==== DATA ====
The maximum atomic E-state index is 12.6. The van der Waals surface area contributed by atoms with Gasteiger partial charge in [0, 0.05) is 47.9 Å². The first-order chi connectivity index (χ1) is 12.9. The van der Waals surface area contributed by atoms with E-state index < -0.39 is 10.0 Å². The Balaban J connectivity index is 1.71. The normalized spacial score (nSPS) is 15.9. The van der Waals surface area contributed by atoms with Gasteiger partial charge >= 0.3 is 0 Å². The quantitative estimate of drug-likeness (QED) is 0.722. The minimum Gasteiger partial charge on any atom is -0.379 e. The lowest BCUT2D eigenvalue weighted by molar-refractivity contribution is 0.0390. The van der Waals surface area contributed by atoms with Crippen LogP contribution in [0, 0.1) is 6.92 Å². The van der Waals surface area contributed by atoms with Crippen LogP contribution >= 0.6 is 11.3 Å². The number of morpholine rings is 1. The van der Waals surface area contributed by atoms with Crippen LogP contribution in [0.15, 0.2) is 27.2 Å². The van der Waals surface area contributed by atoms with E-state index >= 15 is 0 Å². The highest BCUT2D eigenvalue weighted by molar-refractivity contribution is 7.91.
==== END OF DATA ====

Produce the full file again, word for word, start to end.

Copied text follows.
The maximum atomic E-state index is 12.6. The van der Waals surface area contributed by atoms with Gasteiger partial charge in [0, 0.05) is 47.9 Å². The first-order chi connectivity index (χ1) is 12.9. The van der Waals surface area contributed by atoms with E-state index < -0.39 is 10.0 Å². The Balaban J connectivity index is 1.71. The normalized spacial score (nSPS) is 15.9. The van der Waals surface area contributed by atoms with Gasteiger partial charge >= 0.3 is 0 Å². The quantitative estimate of drug-likeness (QED) is 0.722. The minimum Gasteiger partial charge on any atom is -0.379 e. The lowest BCUT2D eigenvalue weighted by molar-refractivity contribution is 0.0390. The van der Waals surface area contributed by atoms with Crippen LogP contribution in [0, 0.1) is 6.92 Å². The van der Waals surface area contributed by atoms with Crippen LogP contribution >= 0.6 is 11.3 Å². The number of morpholine rings is 1. The van der Waals surface area contributed by atoms with Crippen LogP contribution in [0.15, 0.2) is 27.2 Å². The van der Waals surface area contributed by atoms with E-state index >= 15 is 0 Å². The highest BCUT2D eigenvalue weighted by molar-refractivity contribution is 7.91.